CHARLOTTE, NC – The child prodigy is now the seasoned veteran.
Jordan Spieth has been a part of all but one US Cup team since making his Presidents Cup debut as a 20-year-old who made history in 2013. Simple times back then: He was the star rookie who dazzled with its release. style and impressed with his poise and maturity. But now, with the game getting younger and with some LIV-forced turnovers, Spieth has compiled the deepest record of any American player here at Quail Hollow. The guy with the second most experience: his partner, Justin Thomas.
They are 29 years old and apparently old war horses.
“Weird, right?” Thomas said.
Every fall, we are fascinated by the dynamics of the team room and the composition of the roster. There are definite roles to fill: the alpha, the spark plug, the goofball, the breeder, and we yearn for a greater understanding of how, for one week a year, 12 self-serving, individualistic golfers learn to co-exist in a team environment.
Justin Thomas ready to pull his own weight in the Presidents Cup
At last fall’s Ryder Cup, US captain Steve Stricker approached Thomas with an assignment: This week, he said, we need you to be the emotional leader. And so at Whistling Straits, Thomas pleased, leading meet, cheering on his teammates and shooting beers on the first tee. Influential on and off the field, he helped propel the Americans to the largest victory in Cup history, 19-9.
Thomas has not been given the same mandate this week. Actually, he has not been given any mandate this week.
“Maybe my leadership role has been passed down,” Thomas said with a laugh. “Just go score points I guess.”
Spieth’s unique role is not so easily defined. But throughout his history in the cup, he has always been one thing: the model. He is sharp. He is passionate. And, most importantly, he is a winner (8-5-1 in this event). As rookie Max Homa said of Spieth and Thomas: “They’re two great people to watch what they’re doing. When they talk, I listen.”
The same goes for Scottie Scheffler. He may be the No. 1 in the world, the PGA Tour Player of the Year and the Masters champion, but he’s not the first in line to give advice.
“I see Jordan and JT as those guys,” Scheffler said. “They are the oldest, especially Jordan, and I think there are certain guys where their voice carries a lot of weight. I couldn’t tell you if I’m one of them, but I know Jordan definitely is. He has been around a long time, and you have to earn your stripes.”
Jordan Spieth gets more excited than nervous now
Spieth’s debut on the team made an immediate impression on Davis Love III, then an assistant on the 2013 team. That year, in the final event before the captain’s picks were determined, Spieth shot a 62 in Boston alongside Phil Michaelson. Mickelson then texted Captain Fred Couples: “Dude, you gotta pick this guy.” Since then, Spieth has been a mainstay for Team USA, missing only one cup, in 2019, when he was more concerned about the deteriorating state of his game than any slight.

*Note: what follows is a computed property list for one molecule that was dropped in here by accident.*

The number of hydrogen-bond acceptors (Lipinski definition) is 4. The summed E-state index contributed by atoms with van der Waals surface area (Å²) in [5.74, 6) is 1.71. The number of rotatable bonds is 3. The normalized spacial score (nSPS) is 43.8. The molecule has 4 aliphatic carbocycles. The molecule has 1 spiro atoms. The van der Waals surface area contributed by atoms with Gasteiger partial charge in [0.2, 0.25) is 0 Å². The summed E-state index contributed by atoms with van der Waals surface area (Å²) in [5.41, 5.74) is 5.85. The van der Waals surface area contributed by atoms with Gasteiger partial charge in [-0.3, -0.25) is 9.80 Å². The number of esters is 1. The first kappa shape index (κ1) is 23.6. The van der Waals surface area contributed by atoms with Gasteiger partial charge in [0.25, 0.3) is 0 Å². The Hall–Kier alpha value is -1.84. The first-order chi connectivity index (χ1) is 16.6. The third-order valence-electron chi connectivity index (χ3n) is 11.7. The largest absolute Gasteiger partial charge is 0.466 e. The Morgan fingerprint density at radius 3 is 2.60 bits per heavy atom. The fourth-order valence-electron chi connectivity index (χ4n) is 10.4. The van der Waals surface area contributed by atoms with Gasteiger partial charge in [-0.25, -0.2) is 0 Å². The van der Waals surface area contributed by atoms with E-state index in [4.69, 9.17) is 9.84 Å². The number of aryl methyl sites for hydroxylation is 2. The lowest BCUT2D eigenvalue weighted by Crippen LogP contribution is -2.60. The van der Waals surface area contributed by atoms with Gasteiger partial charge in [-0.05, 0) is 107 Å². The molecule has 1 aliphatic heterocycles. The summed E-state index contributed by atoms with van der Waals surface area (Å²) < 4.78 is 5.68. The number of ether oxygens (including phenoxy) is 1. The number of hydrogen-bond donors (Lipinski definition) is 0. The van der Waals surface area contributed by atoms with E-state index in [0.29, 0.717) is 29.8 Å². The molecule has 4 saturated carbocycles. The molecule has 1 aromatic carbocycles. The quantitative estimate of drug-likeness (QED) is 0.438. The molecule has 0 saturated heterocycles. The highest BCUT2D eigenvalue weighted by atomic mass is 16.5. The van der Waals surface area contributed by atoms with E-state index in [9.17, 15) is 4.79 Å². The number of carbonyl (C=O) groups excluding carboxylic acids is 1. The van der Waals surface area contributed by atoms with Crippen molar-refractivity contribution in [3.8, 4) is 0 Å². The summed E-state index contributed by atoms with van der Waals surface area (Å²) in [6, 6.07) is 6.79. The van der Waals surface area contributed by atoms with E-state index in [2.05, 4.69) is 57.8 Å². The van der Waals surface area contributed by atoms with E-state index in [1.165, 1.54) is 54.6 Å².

In 2013, at least, there seemed little that could stop him. “I’ll never forget Jordan walking into the team room on Monday in shorts and a t-shirt and started throwing ping-pong balls,” Love recalled Tuesday.
Love’s wife, Robin, asked him: Who is that boy?
“That’s the future of our team,” Love replied.
And Spieth has been.
In 2017, Love recalled how Team USA was absorbing the scene in New York City, chartering boats to sail down the Hudson, but it was Spieth who wanted to put the spotlight back on the competition.
“He said, ‘Hey, wait, wait. It’s going to be windy tomorrow. We have to prepare. This is going to be a tough game,’” Love recalled. Heavy favorites as usual, the Americans came within a point of winning the title on Saturday, with Spieth giving up 3 ½ more points.
Presidents Cup Capsules: Meet Team USA
“Since then,” Love said, “the guys have seen him as a leader. He is a very smart guy. He is a very confident guy. And that’s what we need, guys to step up.”
At 38, Kevin Kisner might be the oldest member of the Americans, but Spieth, Love said, “is the most experienced. The guy that people look for to pick up the basketball and take the last shot.”
Spieth naturally just wants to do his part, whatever that means at the moment. He tries to be passive, but if someone asks about a particular experience, he details it. And if a teammate asks about first-tee jitters, strategy, or mentality, he shares it, too.
But as he reflected on his experience over the past decade, he noticed a distinctive change in the makeup of the team. This group is the youngest in team history (29.6 years old, the exact age of Spieth and Thomas), and is filled with players who have competed against each other for more than a decade. They are competitive. They are familiar with each other’s games. And they are close.
Spieth and Thomas personify this next generation that could unleash a wave of American domination.
“There’s not much need for a super imposing leadership presence at all,” Spieth said. “If it’s not necessary, then don’t force it, because everyone does their thing pretty well here.”
Look no further than the top, with the two, uh, veterans paving a winning path.